A year after hunting with dogs was banned in Scotland, arguments are continuing over whether the move has benefitted the environment and the economy.
Dogs are still used to flush foxes out to marksmen
Nine of Scotland's 10 foxhound packs are still operating under the ban and the 10th is planning a comeback
Most mounted hunts have now become gun packs with hounds used not to kill, but to flush foxes from cover for marksmen to shoot.
The practice is considered more humane and is still legal under the rules of the ban.
However a huntsman in the Borders is facing prosecution for allegedly allowing his dogs to overstep the mark.
Pro-hunters insist the ban has resulted in the loss of jobs in rural communities and claim a rising fox population has led to more lambs and other farm animals being killed.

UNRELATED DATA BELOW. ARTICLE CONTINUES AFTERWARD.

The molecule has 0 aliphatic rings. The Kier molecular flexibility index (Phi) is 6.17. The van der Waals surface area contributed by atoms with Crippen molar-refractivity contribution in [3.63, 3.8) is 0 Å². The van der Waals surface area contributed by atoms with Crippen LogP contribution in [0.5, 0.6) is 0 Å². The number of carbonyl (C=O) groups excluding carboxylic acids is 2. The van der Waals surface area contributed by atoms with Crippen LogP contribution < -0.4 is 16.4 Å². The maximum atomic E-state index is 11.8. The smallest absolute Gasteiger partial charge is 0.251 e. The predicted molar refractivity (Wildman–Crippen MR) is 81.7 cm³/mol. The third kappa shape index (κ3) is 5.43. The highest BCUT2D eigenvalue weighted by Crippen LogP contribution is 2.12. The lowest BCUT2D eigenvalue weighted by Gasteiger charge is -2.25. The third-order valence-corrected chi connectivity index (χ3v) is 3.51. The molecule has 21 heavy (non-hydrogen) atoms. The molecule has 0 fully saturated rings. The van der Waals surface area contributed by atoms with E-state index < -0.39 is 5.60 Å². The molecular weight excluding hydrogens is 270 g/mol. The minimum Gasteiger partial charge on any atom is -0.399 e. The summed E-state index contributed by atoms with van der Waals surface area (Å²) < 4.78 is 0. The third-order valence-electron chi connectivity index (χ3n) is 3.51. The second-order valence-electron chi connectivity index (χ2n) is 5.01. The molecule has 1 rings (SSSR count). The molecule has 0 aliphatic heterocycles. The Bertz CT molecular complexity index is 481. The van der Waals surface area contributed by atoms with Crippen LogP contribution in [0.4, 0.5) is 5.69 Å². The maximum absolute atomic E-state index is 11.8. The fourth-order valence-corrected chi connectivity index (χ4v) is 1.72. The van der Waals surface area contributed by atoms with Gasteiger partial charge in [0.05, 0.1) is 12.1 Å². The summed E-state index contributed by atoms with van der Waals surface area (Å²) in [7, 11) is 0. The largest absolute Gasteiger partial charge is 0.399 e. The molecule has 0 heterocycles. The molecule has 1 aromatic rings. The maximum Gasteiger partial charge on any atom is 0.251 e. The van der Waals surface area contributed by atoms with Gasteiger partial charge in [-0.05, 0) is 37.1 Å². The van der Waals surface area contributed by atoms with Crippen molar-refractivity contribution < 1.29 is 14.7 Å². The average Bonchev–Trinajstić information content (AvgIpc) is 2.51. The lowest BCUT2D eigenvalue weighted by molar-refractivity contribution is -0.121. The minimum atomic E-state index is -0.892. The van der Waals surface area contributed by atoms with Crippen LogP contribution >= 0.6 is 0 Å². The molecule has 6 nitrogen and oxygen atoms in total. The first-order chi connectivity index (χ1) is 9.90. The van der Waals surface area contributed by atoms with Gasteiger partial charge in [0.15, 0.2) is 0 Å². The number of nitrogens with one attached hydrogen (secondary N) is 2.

Malcolm Bell MacDonald, joint master of the Dumfriesshire hunt, said there was still a demand for foxhunting using the legal gun packs.
He said: "Gun pack might not actually be hunting but it is all our urban masters have decreed we are allowed to do.
"In our opinion, fox welfare has been damaged. More foxes are wounded than ever before, but it is what we can do so we intend to do it."
Anti-hunt campaigners believe foxes are being more efficiently and humanely controlled since the ban was put in place.
The ban sparked protests from rural workers
They have been closely watching the gun packs for any breaches of the legislation.
They also say a move could be made to seek an outright ban on all hunting with dogs, a move they hope is about to happen in England.
Les Ward, chairman of the Scottish Campaign Against Hunting with Dogs, said: "South of the border they are seeking a total ban on hunting with dogs - there will be no flushing if they are successful.
"In two or three years, if flushing is shown to be dodgy up here, we will return to the parliament and seek a total ban."